QUESTION: We are formulating acrylic adhesives (both reactive acrylics and anaerobics), but are having problems with the sourcing of monomers. Some suppliers can’t seem to give us monomers that produce shelf-stable products, even though they purport to have added extra free-radical stabilizers. Can you offer some advice?
ANSWER: These types of adhesives can be quite complicated to formulate. Without knowing the specifics of your formulation, I can only suggest the following: in addition to the polymerizable monomers and other additives, two major factors influence the reactivity of these adhesives: initiators/accelerators and stabilizers.
Initiators and accelerators are usually hydroperoxides and aromatic amines. When the applied adhesives come in contact with metallic surfaces like iron or copper, these initiation systems generate free radicals, which polymerize the monomers to give cured products. Stabilizers, on the other hand, come in two types. The first type of stabilizer, atmospheric oxygen, is a strong free-radical stabilizer. As a result, these adhesives are often packaged in thin containers made of low-density polyethylene that allow the air to permeate the package.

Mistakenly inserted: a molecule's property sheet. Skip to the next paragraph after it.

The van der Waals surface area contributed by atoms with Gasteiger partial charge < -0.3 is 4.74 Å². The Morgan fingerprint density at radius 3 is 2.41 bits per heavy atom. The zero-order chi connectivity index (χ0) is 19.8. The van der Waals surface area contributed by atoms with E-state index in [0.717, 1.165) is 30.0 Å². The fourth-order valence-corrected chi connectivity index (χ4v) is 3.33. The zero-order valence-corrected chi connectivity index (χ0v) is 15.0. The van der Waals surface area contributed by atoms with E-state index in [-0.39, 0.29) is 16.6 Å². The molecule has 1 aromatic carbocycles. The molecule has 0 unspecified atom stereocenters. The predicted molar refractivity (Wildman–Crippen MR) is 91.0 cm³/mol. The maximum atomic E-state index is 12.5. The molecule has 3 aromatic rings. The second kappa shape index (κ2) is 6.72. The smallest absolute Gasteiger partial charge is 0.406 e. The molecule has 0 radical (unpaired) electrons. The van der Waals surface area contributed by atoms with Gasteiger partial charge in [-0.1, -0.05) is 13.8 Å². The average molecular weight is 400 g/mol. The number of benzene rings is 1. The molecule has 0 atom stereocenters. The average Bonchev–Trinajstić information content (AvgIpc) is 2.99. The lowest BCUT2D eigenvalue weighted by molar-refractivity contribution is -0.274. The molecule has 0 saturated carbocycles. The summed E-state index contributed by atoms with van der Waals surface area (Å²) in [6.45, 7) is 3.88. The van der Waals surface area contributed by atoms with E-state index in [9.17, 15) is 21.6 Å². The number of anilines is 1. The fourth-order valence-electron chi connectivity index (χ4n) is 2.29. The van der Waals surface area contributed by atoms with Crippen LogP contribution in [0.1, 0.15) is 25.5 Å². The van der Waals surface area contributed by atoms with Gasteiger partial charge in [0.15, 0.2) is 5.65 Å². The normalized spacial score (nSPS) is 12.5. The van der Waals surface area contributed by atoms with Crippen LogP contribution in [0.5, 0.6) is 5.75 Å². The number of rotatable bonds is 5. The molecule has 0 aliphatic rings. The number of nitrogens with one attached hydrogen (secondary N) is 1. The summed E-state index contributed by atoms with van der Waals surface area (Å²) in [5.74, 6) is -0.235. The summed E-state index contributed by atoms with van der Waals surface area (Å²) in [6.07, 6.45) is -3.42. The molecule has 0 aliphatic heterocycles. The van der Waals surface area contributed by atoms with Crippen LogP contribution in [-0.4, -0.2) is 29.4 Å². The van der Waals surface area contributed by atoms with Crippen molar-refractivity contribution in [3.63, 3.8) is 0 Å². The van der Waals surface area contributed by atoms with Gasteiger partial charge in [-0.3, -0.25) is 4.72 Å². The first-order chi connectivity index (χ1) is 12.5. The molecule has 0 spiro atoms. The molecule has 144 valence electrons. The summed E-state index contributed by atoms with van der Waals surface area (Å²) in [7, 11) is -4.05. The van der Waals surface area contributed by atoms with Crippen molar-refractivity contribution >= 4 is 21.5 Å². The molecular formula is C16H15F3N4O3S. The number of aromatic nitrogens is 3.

Secondly, extra stabilizers such as quinones are added to give additional shelf stability. In your case, it seems that the extra stabilizers are not giving the desired stability. I would suggest that you look at the strong possibility that the monomers contain traces of iron or copper, perhaps residues from your supplier’s manufacturing equipment. Traces of these metals are the real enemy of the anaerobic adhesives formulator, and you should ask your suppliers to remove them or complex them with a metal chelator. You can also add a metal chelator to your formulation, but be careful about not adding too much and affecting your cure speed.
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